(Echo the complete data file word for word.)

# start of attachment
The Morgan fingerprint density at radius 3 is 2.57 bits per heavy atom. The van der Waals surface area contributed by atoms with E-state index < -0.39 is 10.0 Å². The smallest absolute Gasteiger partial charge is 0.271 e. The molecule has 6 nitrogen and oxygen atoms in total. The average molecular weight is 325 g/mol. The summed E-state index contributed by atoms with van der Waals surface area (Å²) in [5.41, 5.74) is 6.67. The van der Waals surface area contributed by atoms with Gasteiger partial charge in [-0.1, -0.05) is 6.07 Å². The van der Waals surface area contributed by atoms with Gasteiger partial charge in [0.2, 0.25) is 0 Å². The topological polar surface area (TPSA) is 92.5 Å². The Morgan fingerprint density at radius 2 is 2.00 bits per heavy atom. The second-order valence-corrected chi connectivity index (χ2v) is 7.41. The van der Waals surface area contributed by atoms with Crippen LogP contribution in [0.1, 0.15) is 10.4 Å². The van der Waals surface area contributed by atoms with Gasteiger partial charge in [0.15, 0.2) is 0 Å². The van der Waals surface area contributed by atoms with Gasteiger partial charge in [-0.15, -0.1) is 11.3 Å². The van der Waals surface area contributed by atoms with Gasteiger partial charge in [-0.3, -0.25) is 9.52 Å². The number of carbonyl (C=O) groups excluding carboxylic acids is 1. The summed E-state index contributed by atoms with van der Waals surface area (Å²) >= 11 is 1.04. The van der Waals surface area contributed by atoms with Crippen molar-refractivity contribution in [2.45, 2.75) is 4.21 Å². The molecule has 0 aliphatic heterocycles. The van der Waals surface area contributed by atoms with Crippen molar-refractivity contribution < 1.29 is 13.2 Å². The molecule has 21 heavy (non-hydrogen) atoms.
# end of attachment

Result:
The Morgan fingerprint density at radius 3 is 2.57 bits per heavy atom. The van der Waals surface area contributed by atoms with E-state index < -0.39 is 10.0 Å². The smallest absolute Gasteiger partial charge is 0.271 e. The molecule has 6 nitrogen and oxygen atoms in total. The average molecular weight is 325 g/mol. The summed E-state index contributed by atoms with van der Waals surface area (Å²) in [5.41, 5.74) is 6.67. The van der Waals surface area contributed by atoms with Gasteiger partial charge in [-0.1, -0.05) is 6.07 Å². The van der Waals surface area contributed by atoms with Gasteiger partial charge in [0.2, 0.25) is 0 Å². The topological polar surface area (TPSA) is 92.5 Å². The Morgan fingerprint density at radius 2 is 2.00 bits per heavy atom. The second-order valence-corrected chi connectivity index (χ2v) is 7.41. The van der Waals surface area contributed by atoms with Crippen LogP contribution in [0.1, 0.15) is 10.4 Å². The van der Waals surface area contributed by atoms with Gasteiger partial charge in [0.15, 0.2) is 0 Å². The van der Waals surface area contributed by atoms with Gasteiger partial charge in [-0.15, -0.1) is 11.3 Å². The van der Waals surface area contributed by atoms with Gasteiger partial charge in [-0.3, -0.25) is 9.52 Å². The number of carbonyl (C=O) groups excluding carboxylic acids is 1. The summed E-state index contributed by atoms with van der Waals surface area (Å²) >= 11 is 1.04. The van der Waals surface area contributed by atoms with Crippen molar-refractivity contribution in [2.45, 2.75) is 4.21 Å². The molecule has 0 aliphatic heterocycles. The van der Waals surface area contributed by atoms with Crippen molar-refractivity contribution < 1.29 is 13.2 Å². The molecule has 21 heavy (non-hydrogen) atoms.